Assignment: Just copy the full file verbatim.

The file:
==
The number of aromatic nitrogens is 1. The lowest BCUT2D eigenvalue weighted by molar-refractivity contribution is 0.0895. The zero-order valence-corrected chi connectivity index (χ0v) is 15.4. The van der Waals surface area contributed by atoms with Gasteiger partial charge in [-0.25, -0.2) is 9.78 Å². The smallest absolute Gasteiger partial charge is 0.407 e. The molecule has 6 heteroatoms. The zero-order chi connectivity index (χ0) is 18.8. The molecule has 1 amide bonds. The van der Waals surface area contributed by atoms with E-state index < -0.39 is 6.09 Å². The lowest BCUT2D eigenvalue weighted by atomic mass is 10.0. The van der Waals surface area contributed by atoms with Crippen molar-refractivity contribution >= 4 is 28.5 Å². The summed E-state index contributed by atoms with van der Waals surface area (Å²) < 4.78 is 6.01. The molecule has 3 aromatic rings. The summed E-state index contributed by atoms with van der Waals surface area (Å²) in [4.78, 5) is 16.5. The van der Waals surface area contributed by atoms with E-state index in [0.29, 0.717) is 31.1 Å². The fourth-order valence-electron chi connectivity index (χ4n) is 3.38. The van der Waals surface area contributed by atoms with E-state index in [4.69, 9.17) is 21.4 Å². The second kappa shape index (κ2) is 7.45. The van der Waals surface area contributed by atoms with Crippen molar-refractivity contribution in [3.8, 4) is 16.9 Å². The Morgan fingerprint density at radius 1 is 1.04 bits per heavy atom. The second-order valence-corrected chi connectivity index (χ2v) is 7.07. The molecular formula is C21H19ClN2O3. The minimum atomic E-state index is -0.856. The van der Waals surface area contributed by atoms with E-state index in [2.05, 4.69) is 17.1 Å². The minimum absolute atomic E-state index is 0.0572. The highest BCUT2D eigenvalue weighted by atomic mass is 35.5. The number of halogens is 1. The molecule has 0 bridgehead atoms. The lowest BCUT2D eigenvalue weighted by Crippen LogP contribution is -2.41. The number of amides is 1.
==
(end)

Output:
The number of aromatic nitrogens is 1. The lowest BCUT2D eigenvalue weighted by molar-refractivity contribution is 0.0895. The zero-order valence-corrected chi connectivity index (χ0v) is 15.4. The van der Waals surface area contributed by atoms with Gasteiger partial charge in [-0.25, -0.2) is 9.78 Å². The smallest absolute Gasteiger partial charge is 0.407 e. The molecule has 6 heteroatoms. The zero-order chi connectivity index (χ0) is 18.8. The molecule has 1 amide bonds. The van der Waals surface area contributed by atoms with E-state index < -0.39 is 6.09 Å². The lowest BCUT2D eigenvalue weighted by atomic mass is 10.0. The van der Waals surface area contributed by atoms with Crippen molar-refractivity contribution >= 4 is 28.5 Å². The summed E-state index contributed by atoms with van der Waals surface area (Å²) < 4.78 is 6.01. The molecule has 3 aromatic rings. The summed E-state index contributed by atoms with van der Waals surface area (Å²) in [4.78, 5) is 16.5. The van der Waals surface area contributed by atoms with E-state index in [0.29, 0.717) is 31.1 Å². The fourth-order valence-electron chi connectivity index (χ4n) is 3.38. The van der Waals surface area contributed by atoms with E-state index in [4.69, 9.17) is 21.4 Å². The second kappa shape index (κ2) is 7.45. The van der Waals surface area contributed by atoms with Crippen molar-refractivity contribution in [3.8, 4) is 16.9 Å². The Morgan fingerprint density at radius 1 is 1.04 bits per heavy atom. The second-order valence-corrected chi connectivity index (χ2v) is 7.07. The molecular formula is C21H19ClN2O3. The minimum atomic E-state index is -0.856. The van der Waals surface area contributed by atoms with E-state index in [2.05, 4.69) is 17.1 Å². The minimum absolute atomic E-state index is 0.0572. The highest BCUT2D eigenvalue weighted by atomic mass is 35.5. The number of halogens is 1. The molecule has 0 bridgehead atoms. The lowest BCUT2D eigenvalue weighted by Crippen LogP contribution is -2.41. The number of amides is 1.